An Economics Lesson at Boheme

"What you're thinking is that we have an inelastic product here. But what we have here is an elastic product." - Economist Russell Bell

In general, products that create dependence - cigarettes, hard drugs, exotic Asian quasi-opiates ordered legally on the internet, somehow - are considered inelastic. With an inelastic product, price fluctuation has a less significant effect on demand than it would for an elastic product, like popsicles. Unless you really, really like popsicles.

Apparently, cheap beer and well booze on a Monday night is Houston is as elastic as Rex Ryan's underwear.*

A few weeks ago, Monday nights on the back patio at Boheme saw industrial-size fans stirring otherwise unmoving air to cool tables full of young folks drinking $1 Lone Stars and well drinks from the outside bar. The patio is as big as two back yards, but it would occasionally get so crowded that it was hard to hear. I had friends who went semi-regularly, and the bar is in walking distance of my house, and I'm bad at turning down invitations to drink, so a few of my Tuesday mornings were less than vibrant thanks to Boheme.

Things have changed, though. Management recently doubled back-bar special prices, and last Monday, the crowd was less than half what it used to be.

Maybe all those patrons migrated a few bocks north to Cecil's for its similarly cheap, claustrophobic Monday-night special. Before the Boheme price hike, the demographic was basically the same. Or it could have been an unusually slow night at Boheme, but the fall off from earlier in the summer was too sharp to be a total fluke.

And maybe that was by design. Boheme attracts an artsy crowd, but it's usually a little more muted and mature than when the $1 special was in effect. Even on those nights, the inside bar, where prices stayed the same, was comparatively quiet. The owners could have wanted to preserve the culture of the place. This is a bar that serves organic, free-trade coffee and croquet monsieur. That's just speculation, though, and the doorman - the very bored doorman - the bar hired to guard the back gate suggests the drop-off was unanticipated.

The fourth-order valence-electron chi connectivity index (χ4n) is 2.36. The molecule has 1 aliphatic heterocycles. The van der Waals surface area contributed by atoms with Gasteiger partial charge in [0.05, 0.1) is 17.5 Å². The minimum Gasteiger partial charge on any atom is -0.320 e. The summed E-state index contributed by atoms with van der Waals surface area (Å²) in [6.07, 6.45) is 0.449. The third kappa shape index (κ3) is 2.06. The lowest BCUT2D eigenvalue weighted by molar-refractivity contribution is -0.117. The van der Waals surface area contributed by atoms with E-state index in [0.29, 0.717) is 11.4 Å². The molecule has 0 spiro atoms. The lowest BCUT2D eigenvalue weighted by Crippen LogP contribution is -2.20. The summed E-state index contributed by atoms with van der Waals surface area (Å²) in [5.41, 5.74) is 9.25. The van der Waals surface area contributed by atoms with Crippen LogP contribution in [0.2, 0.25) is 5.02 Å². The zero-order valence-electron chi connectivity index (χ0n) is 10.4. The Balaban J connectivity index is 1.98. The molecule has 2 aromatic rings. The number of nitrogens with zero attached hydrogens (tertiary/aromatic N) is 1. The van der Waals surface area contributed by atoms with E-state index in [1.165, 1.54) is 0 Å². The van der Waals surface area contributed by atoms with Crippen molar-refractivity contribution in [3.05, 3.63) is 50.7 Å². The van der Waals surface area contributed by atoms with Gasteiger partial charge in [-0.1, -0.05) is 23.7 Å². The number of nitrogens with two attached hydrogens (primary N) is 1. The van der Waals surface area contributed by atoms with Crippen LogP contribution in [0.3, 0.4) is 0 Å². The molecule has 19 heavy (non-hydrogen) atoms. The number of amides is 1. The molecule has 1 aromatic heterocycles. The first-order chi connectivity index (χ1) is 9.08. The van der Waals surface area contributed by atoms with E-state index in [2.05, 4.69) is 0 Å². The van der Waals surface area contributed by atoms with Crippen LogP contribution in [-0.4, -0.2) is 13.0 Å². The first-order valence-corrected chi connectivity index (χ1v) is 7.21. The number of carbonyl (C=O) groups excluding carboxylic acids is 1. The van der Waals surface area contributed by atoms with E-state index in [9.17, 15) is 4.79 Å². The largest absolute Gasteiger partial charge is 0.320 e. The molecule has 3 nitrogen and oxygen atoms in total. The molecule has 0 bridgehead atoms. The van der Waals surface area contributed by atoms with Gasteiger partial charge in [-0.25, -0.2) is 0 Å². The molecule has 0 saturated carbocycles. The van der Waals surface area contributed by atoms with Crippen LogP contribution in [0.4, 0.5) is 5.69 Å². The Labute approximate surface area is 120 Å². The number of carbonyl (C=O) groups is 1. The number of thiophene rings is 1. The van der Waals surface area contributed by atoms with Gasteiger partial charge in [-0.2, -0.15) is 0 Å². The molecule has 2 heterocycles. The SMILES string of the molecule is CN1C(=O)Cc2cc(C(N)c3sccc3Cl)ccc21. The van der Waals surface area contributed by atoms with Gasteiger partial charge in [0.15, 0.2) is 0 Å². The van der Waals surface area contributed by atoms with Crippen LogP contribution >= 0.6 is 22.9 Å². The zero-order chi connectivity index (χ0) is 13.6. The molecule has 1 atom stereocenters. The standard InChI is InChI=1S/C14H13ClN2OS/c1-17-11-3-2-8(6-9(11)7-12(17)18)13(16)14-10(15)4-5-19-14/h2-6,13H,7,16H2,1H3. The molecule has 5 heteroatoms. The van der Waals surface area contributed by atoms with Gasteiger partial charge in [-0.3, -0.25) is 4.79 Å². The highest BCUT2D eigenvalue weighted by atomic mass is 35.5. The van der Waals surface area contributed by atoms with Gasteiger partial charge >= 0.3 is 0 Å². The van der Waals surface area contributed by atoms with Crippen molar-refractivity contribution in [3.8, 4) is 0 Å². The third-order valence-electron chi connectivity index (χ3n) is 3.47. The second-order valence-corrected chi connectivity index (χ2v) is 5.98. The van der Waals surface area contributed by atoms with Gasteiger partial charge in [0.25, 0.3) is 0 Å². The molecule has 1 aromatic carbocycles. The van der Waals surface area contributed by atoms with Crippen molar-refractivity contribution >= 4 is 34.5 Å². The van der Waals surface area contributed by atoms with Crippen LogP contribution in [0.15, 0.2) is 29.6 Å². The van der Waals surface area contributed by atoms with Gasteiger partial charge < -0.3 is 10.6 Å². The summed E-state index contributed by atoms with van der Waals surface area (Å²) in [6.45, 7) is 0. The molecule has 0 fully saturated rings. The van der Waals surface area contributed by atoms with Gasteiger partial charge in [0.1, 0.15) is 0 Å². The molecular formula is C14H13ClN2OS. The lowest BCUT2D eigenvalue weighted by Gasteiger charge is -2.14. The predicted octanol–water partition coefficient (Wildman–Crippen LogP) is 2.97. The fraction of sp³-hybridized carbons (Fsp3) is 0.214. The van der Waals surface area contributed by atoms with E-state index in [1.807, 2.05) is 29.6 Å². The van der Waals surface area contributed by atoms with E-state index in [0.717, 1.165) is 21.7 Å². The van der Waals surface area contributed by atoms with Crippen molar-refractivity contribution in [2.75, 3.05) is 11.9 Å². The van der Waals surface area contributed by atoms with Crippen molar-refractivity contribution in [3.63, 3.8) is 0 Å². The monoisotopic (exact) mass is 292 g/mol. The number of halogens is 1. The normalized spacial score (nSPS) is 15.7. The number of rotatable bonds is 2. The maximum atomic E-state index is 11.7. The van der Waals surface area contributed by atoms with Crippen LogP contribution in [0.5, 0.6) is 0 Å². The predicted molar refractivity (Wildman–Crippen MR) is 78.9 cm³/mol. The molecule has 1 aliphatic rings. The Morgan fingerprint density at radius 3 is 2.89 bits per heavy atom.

Exodus aside, $2 is about the right price for a can of Lone Star, and cheap for a well drink. And now that there's more space, the back patio - barely lit by the bar's red lights, and occasionally the flash of a TV from the cookie-cutter condos next door - is a good place to drink away a Monday evening.

Random aside: If you're walking up to the bar on Fairview, you might meet a character named Crackhead Dave. No worries if you're white -- Crackhead Dave believes all white people know karate. If you aren't white, make an offhand comment about how funny all the white people in your dojo are. But no matter what your ethnicity, don't give Crackhead Dave a ride home to Fourth Ward. Shit gets weird.

* This crappy simile is dedicated to Houston Press blog editor Rich Connelly

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